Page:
Trump admin finalizes repeal of Clean Water Rule

WOTUS rollback reverses protections on millions of miles of streams
Quartzville Creek in Oregon
Quartzville Creek in Oregon (photo: BLM).

As part of an effort begun only minutes after Donald Trump took office in 2017, the Trump administration today released its final rule repealing the Clean Water Rule. The Clean Water Rule, otherwise known as WOTUS (the Waters of the U.S. rule), was to anglers perhaps the single most important piece of legislation in existence.

Enacted in 2015, the Clean Water Rule clarified and restored longstanding protections under the 1972 Clean Water Act (CWA) after two Supreme Court decisions (in 2001 and 2006) led to years of ambiguity and legal challenges regarding the jurisdiction of the CWA to protect to smaller water bodies—including countless miles of streams, creeks, brooks, wetlands and more.

In 2011, the EPA and the Army Corps of Engineers began a cooperative process in which the two agencies worked together to conduct an analysis of the intended and appropriate jurisdiction of the CWA. The project was exhaustive. According to American Rivers spokesperson Amy Kober, "In the four years that the two agencies worked to craft the rule, they reviewed over 1,200 scientific studies, collected over 1,000,000 public comments, drafted over 6,000 pages of responses, and held over 400 public meetings." The result was the 2015 Clean Water Rule, which clarified that the CWA did extend protections to smaller water bodies like streams, creeks, wetlands and even intermittent and ephemeral water bodies.

Anglers, perhaps better than most, know that we all live downstream. America's large rivers, lakes and reservoirs may capture more attention, but they are all the product of the waters that feed them. Put simply, what goes up must come down, and so any impacts to headwater streams, wetlands and other bodies in a watershed will naturally aggregate and coalesce downstream.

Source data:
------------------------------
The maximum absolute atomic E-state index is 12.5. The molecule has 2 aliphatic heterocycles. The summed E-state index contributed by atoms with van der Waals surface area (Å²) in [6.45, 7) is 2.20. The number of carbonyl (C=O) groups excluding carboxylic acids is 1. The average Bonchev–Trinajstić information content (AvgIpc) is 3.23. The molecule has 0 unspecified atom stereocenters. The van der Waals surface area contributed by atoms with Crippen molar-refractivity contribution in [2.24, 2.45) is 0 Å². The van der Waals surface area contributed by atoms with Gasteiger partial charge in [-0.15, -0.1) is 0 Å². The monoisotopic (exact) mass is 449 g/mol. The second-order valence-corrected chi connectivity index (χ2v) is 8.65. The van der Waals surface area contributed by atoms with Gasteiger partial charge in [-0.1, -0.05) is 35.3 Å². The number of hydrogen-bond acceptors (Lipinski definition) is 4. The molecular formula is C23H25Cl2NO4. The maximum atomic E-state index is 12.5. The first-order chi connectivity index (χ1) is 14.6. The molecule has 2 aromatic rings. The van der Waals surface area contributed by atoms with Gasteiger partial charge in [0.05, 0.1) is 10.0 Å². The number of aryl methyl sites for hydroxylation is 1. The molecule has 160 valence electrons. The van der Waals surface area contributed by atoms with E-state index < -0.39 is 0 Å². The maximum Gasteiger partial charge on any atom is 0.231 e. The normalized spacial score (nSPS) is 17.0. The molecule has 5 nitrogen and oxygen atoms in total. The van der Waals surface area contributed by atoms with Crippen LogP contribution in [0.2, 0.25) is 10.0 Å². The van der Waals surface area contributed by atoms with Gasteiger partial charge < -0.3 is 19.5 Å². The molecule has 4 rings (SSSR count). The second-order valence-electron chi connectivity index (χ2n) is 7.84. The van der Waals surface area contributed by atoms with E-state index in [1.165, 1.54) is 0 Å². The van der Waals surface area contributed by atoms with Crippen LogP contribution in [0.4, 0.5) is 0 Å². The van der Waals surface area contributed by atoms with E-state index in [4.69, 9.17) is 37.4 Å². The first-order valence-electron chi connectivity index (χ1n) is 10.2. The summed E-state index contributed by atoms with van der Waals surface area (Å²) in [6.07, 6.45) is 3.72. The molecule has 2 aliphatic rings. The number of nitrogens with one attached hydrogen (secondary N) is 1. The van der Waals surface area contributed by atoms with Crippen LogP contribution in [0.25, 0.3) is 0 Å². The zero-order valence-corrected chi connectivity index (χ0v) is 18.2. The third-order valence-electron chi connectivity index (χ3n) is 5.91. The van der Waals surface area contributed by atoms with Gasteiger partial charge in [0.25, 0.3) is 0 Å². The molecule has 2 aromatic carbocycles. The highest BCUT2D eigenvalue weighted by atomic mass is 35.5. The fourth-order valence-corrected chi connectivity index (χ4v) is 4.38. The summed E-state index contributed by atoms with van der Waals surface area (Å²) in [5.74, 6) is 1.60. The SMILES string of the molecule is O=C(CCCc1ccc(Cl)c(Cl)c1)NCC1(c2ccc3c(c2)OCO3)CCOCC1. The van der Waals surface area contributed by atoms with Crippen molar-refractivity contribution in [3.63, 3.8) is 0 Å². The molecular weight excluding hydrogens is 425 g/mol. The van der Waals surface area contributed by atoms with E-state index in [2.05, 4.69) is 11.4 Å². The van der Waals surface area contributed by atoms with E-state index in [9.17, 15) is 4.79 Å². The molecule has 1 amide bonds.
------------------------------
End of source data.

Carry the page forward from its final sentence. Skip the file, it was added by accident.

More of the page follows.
Bob Irvin, President and CEO of American Rivers, suggested that "The millions of children newly back to school could give this administration’s officials a basic science lesson: wetlands and streams connect to larger rivers. They are vitally important to protecting water quality for all of our communities. The destruction we cause upstream impacts our neighbors downstream.”

“Today’s final rule, in combination with the replacement rule later in the year, could tear the soul out of the Clean Water Act’s protection of small streams and wetlands,” said Chris Wood, president and CEO of Trout Unlimited. “Headwater streams, especially ephemeral streams, are like the capillaries in our bodies – they're small and easy to overlook, but we wouldn’t last long without them. It is a fundamentally flawed final rule.”

Now that the Waters of the U.S. rule has been formally repealed, the Trump administration is expected to reveal a replacement rule. That rule, given previous proposals by the administration, is expected to strip protection from isolated wetlands and ephemeral streams.